There were, however, some who objected to the absurd interest shown by otherwise “civilised” people in such a “barbaric” style as Gothic. Whatever one’s view, one can’t help but sympathise a little with poor William Wilkins, who submitted a design to the competition – then swiftly published an apology for it. His own design, in the Tudor style, was thought too “homogenous”, a word that gave Wilkins much offence. This, he believed, was the Commission’s way of saying they wanted the finished building to look ecclesiastical, even though its purpose was civil – a fatuous effect achieved by Barry’s Gothic design. What would be next? The Lord Chancellor in a cardinal’s hat?
Wilkins’s “Apology” pamphlet was a veiled personal attack on Edward Cust, who sat on the Committee, and on other “amateurs” whose smattering of learning gave them pretensions. It’s an impressively dyspeptic document; every word drips with sarcastic ire. In fact, the rebuilding of the Houses of Parliament occasioned some of the most sharply barbed polemics I’ve seen. For instance, Wilkins, referring to Cust and the imagined amateur: “with all the taste he pretends to, [he] dislikes Grecian architecture. I have no quarrel with him on this score: it is not every mind that is sufficiently enlightened to appreciate the beauty of its form and proportions...” Ouch. And then there was James Savage, who thought Committees of Taste to be assemblies of “ignorant old women”...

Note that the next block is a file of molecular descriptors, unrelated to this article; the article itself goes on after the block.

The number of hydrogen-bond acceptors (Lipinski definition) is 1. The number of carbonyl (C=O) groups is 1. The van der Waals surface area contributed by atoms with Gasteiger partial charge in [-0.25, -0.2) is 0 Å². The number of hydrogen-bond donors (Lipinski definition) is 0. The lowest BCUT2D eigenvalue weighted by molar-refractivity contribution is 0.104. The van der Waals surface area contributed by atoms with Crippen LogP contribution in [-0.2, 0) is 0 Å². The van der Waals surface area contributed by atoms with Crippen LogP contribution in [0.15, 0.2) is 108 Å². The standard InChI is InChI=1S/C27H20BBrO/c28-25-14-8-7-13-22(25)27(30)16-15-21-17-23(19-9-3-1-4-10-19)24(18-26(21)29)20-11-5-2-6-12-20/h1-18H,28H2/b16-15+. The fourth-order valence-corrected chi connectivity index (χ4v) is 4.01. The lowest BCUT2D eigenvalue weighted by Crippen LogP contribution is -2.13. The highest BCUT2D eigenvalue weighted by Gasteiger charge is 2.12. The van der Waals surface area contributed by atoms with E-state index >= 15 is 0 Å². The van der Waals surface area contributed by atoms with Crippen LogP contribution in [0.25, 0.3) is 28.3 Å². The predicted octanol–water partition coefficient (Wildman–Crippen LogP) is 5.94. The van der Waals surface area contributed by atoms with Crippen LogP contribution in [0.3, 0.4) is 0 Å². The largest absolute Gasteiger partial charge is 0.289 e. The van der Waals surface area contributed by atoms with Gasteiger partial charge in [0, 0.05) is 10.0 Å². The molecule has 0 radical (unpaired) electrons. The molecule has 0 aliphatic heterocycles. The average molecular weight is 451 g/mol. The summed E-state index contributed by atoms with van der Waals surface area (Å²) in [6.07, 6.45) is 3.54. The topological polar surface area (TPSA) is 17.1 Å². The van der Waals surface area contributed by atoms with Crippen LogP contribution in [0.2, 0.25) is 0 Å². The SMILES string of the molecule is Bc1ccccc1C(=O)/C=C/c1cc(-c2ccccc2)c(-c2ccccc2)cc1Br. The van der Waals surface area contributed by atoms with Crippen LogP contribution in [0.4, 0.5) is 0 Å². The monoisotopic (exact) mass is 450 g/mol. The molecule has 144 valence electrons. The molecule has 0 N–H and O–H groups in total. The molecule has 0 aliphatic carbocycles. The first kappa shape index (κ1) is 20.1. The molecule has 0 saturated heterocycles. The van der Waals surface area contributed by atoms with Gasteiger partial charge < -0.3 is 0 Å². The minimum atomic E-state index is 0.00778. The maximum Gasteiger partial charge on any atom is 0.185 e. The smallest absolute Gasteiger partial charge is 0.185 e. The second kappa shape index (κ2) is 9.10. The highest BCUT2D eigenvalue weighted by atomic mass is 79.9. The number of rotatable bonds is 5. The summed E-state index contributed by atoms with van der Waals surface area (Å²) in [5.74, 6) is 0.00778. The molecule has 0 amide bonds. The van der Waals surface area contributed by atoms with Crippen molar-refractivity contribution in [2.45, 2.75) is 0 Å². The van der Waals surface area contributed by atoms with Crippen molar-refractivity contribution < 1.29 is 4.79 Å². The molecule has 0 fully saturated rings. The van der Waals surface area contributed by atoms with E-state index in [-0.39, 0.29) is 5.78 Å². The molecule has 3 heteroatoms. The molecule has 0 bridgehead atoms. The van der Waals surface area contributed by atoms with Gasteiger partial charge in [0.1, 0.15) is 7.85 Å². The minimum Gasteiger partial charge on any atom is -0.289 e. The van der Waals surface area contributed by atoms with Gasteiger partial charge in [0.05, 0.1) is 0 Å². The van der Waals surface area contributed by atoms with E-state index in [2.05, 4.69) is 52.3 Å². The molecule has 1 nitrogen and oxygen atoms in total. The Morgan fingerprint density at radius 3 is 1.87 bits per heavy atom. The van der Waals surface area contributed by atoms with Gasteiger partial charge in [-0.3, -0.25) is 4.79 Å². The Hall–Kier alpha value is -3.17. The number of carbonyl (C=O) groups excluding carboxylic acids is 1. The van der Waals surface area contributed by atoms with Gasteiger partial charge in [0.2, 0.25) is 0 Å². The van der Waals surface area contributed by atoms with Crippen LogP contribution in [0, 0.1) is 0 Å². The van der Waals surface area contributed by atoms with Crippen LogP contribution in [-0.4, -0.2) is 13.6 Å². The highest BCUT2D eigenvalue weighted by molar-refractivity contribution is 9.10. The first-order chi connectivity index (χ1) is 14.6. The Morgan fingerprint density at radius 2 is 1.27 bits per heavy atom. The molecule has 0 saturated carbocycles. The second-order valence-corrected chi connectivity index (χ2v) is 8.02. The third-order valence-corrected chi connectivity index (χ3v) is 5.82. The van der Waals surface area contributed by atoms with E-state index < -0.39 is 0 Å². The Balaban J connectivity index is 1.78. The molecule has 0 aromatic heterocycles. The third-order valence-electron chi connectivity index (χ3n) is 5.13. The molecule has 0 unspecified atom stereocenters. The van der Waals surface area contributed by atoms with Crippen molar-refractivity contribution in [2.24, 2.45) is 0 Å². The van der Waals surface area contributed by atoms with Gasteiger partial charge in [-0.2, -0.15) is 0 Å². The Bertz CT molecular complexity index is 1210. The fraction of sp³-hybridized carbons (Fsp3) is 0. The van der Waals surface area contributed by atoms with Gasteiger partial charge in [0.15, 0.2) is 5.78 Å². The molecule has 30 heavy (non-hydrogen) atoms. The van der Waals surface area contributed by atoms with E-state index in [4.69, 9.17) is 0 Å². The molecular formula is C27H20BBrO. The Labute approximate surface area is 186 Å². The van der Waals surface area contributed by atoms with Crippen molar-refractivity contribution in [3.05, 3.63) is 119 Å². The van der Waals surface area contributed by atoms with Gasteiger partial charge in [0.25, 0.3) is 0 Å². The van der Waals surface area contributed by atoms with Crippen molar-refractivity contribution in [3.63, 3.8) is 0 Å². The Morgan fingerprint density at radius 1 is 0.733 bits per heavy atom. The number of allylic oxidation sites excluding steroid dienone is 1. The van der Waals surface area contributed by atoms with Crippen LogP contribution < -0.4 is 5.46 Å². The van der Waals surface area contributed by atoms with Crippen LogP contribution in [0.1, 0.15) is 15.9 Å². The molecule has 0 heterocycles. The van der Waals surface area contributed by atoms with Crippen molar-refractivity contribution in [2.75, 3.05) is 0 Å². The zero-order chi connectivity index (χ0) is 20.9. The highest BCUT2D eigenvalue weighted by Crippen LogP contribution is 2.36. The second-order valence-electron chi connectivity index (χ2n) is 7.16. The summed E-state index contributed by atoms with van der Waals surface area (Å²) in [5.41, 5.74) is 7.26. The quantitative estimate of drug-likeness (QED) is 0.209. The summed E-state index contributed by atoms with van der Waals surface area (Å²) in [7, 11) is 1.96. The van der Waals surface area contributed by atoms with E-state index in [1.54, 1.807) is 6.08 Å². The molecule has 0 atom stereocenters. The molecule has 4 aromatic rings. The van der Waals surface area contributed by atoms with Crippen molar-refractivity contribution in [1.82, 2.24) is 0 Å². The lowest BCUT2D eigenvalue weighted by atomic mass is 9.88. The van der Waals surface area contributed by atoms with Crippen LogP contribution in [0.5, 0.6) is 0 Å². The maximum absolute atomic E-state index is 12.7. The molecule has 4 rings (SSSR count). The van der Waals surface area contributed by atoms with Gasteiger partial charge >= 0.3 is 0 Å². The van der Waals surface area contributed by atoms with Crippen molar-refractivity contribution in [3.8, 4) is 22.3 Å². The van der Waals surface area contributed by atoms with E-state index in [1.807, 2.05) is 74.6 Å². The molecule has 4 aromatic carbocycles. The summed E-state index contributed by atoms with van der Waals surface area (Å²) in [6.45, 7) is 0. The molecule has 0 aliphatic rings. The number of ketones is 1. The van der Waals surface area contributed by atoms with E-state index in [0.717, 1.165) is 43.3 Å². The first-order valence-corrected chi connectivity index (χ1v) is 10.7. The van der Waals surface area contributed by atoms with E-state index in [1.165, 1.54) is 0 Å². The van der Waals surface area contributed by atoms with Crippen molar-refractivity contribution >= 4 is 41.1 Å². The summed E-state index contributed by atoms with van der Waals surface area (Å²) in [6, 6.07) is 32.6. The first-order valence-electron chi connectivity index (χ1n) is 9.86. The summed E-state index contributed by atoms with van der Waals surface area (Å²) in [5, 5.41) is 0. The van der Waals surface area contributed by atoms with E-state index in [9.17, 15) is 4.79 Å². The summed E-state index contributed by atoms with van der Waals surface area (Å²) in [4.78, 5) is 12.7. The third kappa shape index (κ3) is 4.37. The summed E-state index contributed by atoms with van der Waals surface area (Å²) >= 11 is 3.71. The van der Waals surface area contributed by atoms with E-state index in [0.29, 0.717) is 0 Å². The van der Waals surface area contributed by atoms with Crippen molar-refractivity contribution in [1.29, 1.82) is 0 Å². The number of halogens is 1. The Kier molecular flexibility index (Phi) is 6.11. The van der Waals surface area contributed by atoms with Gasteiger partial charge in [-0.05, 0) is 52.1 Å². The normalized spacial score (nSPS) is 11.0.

But, angry architects and antiquaries aside, the point to take away from this is that people were passionate about St Stephen’s, about style, art, and architecture, and above all about the meaning of places and buildings. In my own dyspeptic antiquarian way, I can’t help but be reminded of a recent pronouncement on The Shard: it represents nothing but itself. Such a meaningless “icon” would never have passed muster with Victorian tastes.
Anyway, I leave the project with an immense respect for what the team are undertaking to do. I see this project as a direct legacy of the efforts made by antiquaries in the nineteenth century to expound the value of St Stephen’s Chapel; they saw it as shaping the political culture of Great Britain. This it undoubtedly did, and future outputs from this project will make that clear. But St Stephen’s can also show us how Britain’s historical remains have been variably destroyed, neglected, cherished, studied, and appreciated over time. The Virtual St Stephen’s project is the latest effort in a long tradition of scholarly engagement with St Stephen’s, one of the most important buildings in British history. Invisible though it is, it is not lost.